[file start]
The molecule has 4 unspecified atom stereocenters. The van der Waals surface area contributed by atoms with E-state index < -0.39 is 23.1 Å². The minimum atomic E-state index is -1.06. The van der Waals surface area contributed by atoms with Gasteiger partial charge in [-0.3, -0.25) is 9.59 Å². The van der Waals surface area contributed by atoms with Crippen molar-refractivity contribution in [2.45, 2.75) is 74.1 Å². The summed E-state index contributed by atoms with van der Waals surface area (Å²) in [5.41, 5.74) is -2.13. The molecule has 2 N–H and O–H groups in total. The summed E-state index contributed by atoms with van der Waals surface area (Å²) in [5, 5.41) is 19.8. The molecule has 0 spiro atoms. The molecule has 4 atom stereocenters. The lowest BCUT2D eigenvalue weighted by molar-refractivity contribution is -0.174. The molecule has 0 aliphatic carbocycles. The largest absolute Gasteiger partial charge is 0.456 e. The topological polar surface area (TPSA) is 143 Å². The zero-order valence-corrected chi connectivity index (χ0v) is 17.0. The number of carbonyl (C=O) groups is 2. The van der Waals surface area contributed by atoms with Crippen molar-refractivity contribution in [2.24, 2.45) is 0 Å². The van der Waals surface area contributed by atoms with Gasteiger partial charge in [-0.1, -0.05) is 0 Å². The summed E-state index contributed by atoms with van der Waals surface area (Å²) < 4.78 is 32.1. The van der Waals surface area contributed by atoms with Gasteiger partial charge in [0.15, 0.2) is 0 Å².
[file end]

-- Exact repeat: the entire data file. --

The molecule has 4 unspecified atom stereocenters. The van der Waals surface area contributed by atoms with E-state index < -0.39 is 23.1 Å². The minimum atomic E-state index is -1.06. The van der Waals surface area contributed by atoms with Gasteiger partial charge in [-0.3, -0.25) is 9.59 Å². The van der Waals surface area contributed by atoms with Crippen molar-refractivity contribution in [2.45, 2.75) is 74.1 Å². The summed E-state index contributed by atoms with van der Waals surface area (Å²) in [5.41, 5.74) is -2.13. The molecule has 2 N–H and O–H groups in total. The summed E-state index contributed by atoms with van der Waals surface area (Å²) in [5, 5.41) is 19.8. The molecule has 0 spiro atoms. The molecule has 4 atom stereocenters. The lowest BCUT2D eigenvalue weighted by molar-refractivity contribution is -0.174. The molecule has 0 aliphatic carbocycles. The largest absolute Gasteiger partial charge is 0.456 e. The topological polar surface area (TPSA) is 143 Å². The zero-order valence-corrected chi connectivity index (χ0v) is 17.0. The number of carbonyl (C=O) groups is 2. The van der Waals surface area contributed by atoms with Crippen molar-refractivity contribution in [2.24, 2.45) is 0 Å². The van der Waals surface area contributed by atoms with Gasteiger partial charge in [-0.1, -0.05) is 0 Å². The summed E-state index contributed by atoms with van der Waals surface area (Å²) < 4.78 is 32.1. The van der Waals surface area contributed by atoms with Gasteiger partial charge in [0.15, 0.2) is 0 Å².